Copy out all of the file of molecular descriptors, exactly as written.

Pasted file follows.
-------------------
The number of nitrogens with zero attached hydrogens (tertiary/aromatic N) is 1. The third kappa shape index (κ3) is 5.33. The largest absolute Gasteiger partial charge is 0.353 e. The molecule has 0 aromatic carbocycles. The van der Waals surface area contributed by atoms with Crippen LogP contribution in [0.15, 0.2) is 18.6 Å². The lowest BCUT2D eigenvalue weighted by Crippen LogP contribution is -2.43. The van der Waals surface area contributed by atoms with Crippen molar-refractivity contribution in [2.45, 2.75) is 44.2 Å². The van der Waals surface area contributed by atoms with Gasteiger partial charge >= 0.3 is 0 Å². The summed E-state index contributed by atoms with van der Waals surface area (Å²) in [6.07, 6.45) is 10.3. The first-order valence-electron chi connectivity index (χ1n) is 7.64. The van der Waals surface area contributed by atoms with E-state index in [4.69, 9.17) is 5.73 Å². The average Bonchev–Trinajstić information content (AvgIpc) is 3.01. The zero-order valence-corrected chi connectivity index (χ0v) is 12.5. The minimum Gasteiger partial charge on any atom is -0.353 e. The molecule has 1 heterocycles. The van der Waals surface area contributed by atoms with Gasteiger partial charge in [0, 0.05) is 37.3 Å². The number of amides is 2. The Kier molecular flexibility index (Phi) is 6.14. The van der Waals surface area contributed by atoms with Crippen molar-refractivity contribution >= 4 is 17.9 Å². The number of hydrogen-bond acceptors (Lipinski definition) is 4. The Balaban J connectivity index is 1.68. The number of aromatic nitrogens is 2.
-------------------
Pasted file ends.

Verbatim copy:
The number of nitrogens with zero attached hydrogens (tertiary/aromatic N) is 1. The third kappa shape index (κ3) is 5.33. The largest absolute Gasteiger partial charge is 0.353 e. The molecule has 0 aromatic carbocycles. The van der Waals surface area contributed by atoms with Crippen LogP contribution in [0.15, 0.2) is 18.6 Å². The lowest BCUT2D eigenvalue weighted by Crippen LogP contribution is -2.43. The van der Waals surface area contributed by atoms with Crippen molar-refractivity contribution in [2.45, 2.75) is 44.2 Å². The van der Waals surface area contributed by atoms with Gasteiger partial charge >= 0.3 is 0 Å². The summed E-state index contributed by atoms with van der Waals surface area (Å²) in [6.07, 6.45) is 10.3. The first-order valence-electron chi connectivity index (χ1n) is 7.64. The van der Waals surface area contributed by atoms with E-state index in [4.69, 9.17) is 5.73 Å². The average Bonchev–Trinajstić information content (AvgIpc) is 3.01. The zero-order valence-corrected chi connectivity index (χ0v) is 12.5. The minimum Gasteiger partial charge on any atom is -0.353 e. The molecule has 1 heterocycles. The van der Waals surface area contributed by atoms with Gasteiger partial charge in [0, 0.05) is 37.3 Å². The number of amides is 2. The Kier molecular flexibility index (Phi) is 6.14. The van der Waals surface area contributed by atoms with Crippen molar-refractivity contribution >= 4 is 17.9 Å². The number of hydrogen-bond acceptors (Lipinski definition) is 4. The Balaban J connectivity index is 1.68. The number of aromatic nitrogens is 2.